Mennonite Central Committee (MCC) has never had a presence in student clubs on Canadian university campuses. Until recently, that is.
On Jan. 15, an MCC-run student club was ratified on the University of Saskatchewan campus. It was started by MCC Saskatchewan community engagement coordinators Myriam Ullah and Kaytee Edwards. Ullah and Edwards are pursuing higher education at UofS and took the opportunity to encourage faith in action among their fellow students.
“We wanted to create a community space for students interested in exploring peace, relief and development work through a faith-based approach,” Ullah says.
Fellow UofS student David Epp is the interim president of the student group. He attends Wildwood Mennonite Church in Saskatoon, and grew up with a respect for MCC, so much so that he participated in the year-long Serving and Learning Together (SALT) program in Guatemala last year.
Epp believes the on-campus group offers students a unique experience. “This student group offers students an opportunity to apply theory, skills and backgrounds in an Anabaptist Mennonite setting,” he says, “and offers opportunities to put these to use in local service opportunities and in developing a greater understanding for the world in which we live.”
But the student group almost didn’t happen. There were only three students at its first meeting, including Epp. At least 15 participants are needed to receive ratification.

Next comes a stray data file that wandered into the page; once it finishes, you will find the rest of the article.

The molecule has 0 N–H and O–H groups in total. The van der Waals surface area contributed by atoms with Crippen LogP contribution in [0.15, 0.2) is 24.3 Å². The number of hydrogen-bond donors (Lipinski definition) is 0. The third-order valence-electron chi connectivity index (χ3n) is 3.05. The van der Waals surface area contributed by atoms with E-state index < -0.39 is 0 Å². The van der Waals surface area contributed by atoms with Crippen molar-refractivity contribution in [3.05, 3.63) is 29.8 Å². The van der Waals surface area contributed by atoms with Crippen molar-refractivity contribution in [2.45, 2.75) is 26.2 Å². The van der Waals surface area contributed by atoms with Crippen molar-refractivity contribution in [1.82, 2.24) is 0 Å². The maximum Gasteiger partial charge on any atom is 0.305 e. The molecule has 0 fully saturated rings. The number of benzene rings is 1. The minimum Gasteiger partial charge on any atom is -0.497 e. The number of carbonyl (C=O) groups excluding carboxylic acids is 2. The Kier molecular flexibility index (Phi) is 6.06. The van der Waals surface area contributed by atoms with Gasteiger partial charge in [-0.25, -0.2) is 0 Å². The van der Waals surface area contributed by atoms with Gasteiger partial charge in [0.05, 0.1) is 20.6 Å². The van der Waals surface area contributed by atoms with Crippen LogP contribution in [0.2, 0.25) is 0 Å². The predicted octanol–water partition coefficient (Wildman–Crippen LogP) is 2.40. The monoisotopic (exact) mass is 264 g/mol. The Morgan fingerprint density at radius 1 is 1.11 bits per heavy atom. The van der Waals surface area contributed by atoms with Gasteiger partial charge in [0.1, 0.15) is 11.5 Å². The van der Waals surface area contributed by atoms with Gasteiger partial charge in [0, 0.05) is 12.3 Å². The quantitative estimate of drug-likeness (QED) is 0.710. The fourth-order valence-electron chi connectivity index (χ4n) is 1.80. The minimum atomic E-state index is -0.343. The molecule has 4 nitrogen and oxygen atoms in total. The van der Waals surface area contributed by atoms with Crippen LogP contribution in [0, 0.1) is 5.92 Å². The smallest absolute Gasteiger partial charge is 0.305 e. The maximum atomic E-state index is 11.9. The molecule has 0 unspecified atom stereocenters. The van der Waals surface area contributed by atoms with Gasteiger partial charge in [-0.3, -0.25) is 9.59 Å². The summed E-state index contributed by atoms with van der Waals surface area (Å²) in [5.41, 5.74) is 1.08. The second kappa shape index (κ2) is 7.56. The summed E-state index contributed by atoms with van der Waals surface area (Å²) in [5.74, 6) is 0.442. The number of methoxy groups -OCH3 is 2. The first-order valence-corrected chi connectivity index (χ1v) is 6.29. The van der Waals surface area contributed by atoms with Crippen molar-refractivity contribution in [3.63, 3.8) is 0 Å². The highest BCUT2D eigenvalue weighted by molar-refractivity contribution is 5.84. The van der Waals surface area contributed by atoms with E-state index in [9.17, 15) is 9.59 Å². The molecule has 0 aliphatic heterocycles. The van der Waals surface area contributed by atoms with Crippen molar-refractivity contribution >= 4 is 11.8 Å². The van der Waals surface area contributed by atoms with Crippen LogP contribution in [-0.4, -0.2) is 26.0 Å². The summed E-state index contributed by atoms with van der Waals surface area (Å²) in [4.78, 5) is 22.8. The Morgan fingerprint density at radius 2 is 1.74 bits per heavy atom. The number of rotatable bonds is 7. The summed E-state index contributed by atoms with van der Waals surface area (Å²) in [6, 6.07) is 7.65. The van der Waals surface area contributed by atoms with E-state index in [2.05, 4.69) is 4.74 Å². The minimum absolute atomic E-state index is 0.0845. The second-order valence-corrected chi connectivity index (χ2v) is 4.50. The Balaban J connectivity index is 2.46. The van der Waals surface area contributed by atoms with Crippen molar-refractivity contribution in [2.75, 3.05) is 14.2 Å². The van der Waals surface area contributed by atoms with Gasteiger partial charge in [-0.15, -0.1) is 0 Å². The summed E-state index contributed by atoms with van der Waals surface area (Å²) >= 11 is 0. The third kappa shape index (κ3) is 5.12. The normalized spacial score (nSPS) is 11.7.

By Jan. 12, 17 students had signed on, and the leadership committee presented its mandate to the University of Saskatchewan Students’ Union (USSU). The group was ratified a few days later.
Hopes and dreams
The MCC student group is still in its infancy, but the leaders have high hopes for what their membership will accomplish and what MCC can offer them.
Edwards wants it to be a place where students who feel hopeless about the world and all of its problems can find hope. She says that was important to her when she was studying international development. “For me, it was very important to have something outside of school that I could connect with, that could give me hope and help me to see there are good things happening in the world,” she says.
The leaders have tentative plans to work alongside existing MCC programs in the province, invite speakers to engage with members on topics they are interested in, and to team up with other colleges on campus. But they want the members to decide what the focus of the group will be, so it’s student-driven.
“We want to create a space where students can put their faith in action,” Epp says. “It’s an opportunity for them to find a relevancy to the gospel and to continue to find meaningful and life-giving ways to pursue a walk of faith.”
Ullah says their first order of business is to find new members at the USSU campus club recruitment event. Afterwards, they will determine exactly what the focus of the group will be. One possible event is partnering with the St. Thomas More Student Union at the on-campus Catholic college for an upcoming fasting event. She also hopes to get students to volunteer with MCC initiatives.
“We think valuable, meaningful volunteer opportunities are important and want to give students access to places where they can engage in complex theoretical theological issues they engage with in school,” Ullah says.
Epp says he’s excited to see what will happen now that MCC is exploring new opportunities for engaging with young people. “All of us are excited that this is happening,” he exudes. “We’re aware that this is a bit of a new initiative, but it’s a new opportunity for MCC to engage with those in its constituency who are at the university. It’s a terrific opportunity for a new platform for MCC’s witness.”
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